Brazil Sweetens Libra Oil Field Sale Terms to Lure Bids

Brazil is easing the terms of an auction to develop Libra, the country’s largest oil find, after fewer-than-expected companies signed up for the sale.

The group that wins the contract at an Oct. 21 auction will be required to give 50 percent of output to the government until costs and investments are covered, according to new terms published in the Official Gazette today. Under original rules, the government’s share would rise to 70 percent after two years of production. The group offering the government the largest share after costs are covered wins the contract upon paying a 15 billion-real ($6.9 billion) signing fee.

Brazil, which expects Libra will generate billions of reais to fund public education and health, has failed to auction a bullet-train project this year and to renew some utility licenses after contract terms led investors to shy away.

China National Petroleum Corp. and Royal Dutch Shell Plc are among 11 oil producers registered to participate in the Libra auction, which Brazil’s oil regulator expected to attract more than 40 companies. The move to sweeten the rules comes after Augusto Nardes, head of the court overseeing government spending, said the higher returns would improve the “legal security” of the contract.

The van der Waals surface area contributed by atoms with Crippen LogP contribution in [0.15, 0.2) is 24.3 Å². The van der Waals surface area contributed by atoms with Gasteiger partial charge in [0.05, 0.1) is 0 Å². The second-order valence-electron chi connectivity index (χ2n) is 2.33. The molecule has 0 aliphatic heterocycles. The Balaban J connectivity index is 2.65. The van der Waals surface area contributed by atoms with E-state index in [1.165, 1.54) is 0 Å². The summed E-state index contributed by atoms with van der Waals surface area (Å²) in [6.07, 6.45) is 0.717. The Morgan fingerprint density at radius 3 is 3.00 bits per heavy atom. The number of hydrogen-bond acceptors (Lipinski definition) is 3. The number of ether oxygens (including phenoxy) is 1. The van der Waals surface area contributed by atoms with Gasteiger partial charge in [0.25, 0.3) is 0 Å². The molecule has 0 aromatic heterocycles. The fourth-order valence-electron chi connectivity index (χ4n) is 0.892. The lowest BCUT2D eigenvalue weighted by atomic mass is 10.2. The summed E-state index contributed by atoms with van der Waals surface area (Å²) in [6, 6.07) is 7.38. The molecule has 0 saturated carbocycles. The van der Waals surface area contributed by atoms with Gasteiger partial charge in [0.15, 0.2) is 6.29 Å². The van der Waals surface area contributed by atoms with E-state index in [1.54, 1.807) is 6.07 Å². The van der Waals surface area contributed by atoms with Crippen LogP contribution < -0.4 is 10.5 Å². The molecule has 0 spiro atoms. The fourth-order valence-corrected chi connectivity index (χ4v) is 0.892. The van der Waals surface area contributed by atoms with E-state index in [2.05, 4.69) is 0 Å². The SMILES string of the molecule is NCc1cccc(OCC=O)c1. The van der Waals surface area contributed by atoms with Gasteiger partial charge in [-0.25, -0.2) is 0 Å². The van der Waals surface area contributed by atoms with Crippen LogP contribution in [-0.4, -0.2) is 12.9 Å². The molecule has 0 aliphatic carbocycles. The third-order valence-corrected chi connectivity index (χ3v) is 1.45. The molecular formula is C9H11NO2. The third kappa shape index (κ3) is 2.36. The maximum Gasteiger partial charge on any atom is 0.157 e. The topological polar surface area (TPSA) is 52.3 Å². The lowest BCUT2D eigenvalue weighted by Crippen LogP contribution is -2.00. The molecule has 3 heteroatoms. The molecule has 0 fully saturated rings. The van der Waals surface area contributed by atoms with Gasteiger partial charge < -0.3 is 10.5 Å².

“The change is good for the industry,” Adriano Pires, head of the Brazilian Center for Infrastructure in Rio de Janeiro, said by phone. “It’s a good incentive.”

Libra, which holds as much as 12 billion barrels of oil, is located in the ultra-deep region known as pre-salt underneath the Atlantic seabed, which holds the largest group of crude discoveries this century. Brazil’s state-run Petroleo Brasileiro SA, which expects pre-salt deposits to double its output by 2020, will hold at least 30 percent of each pre-salt field auctioned by the government and control operations.

Small Turnout

Total SA, Ecopetrol SA and China National Offshore Oil Corp. are also among companies registered to bid.

The “surprisingly small” turnout was caused by a limited amount of geological data, a lack of experience with the government’s production-sharing model and the potential size of investments, Bank of America Corp. analyst Frank McGann said in a Sept. 19 note to clients. The number of participants was about a quarter of the more than 40 companies expected by the regulator, Magda Chambriard, the head of Brazil’s oil agency ANP, told reporters in Rio on Sept. 19.

“This is an attempt to comply with the demands and real scenarios of the companies and the global market,” Leonardo Theon de Moraes, a corporate lawyer at Sao Paulo-based Mussi, Sandri & Pimenta Advogados, said of the change of terms in an e-mailed reply to questions.

Before it's here, it's on the Bloomberg Terminal.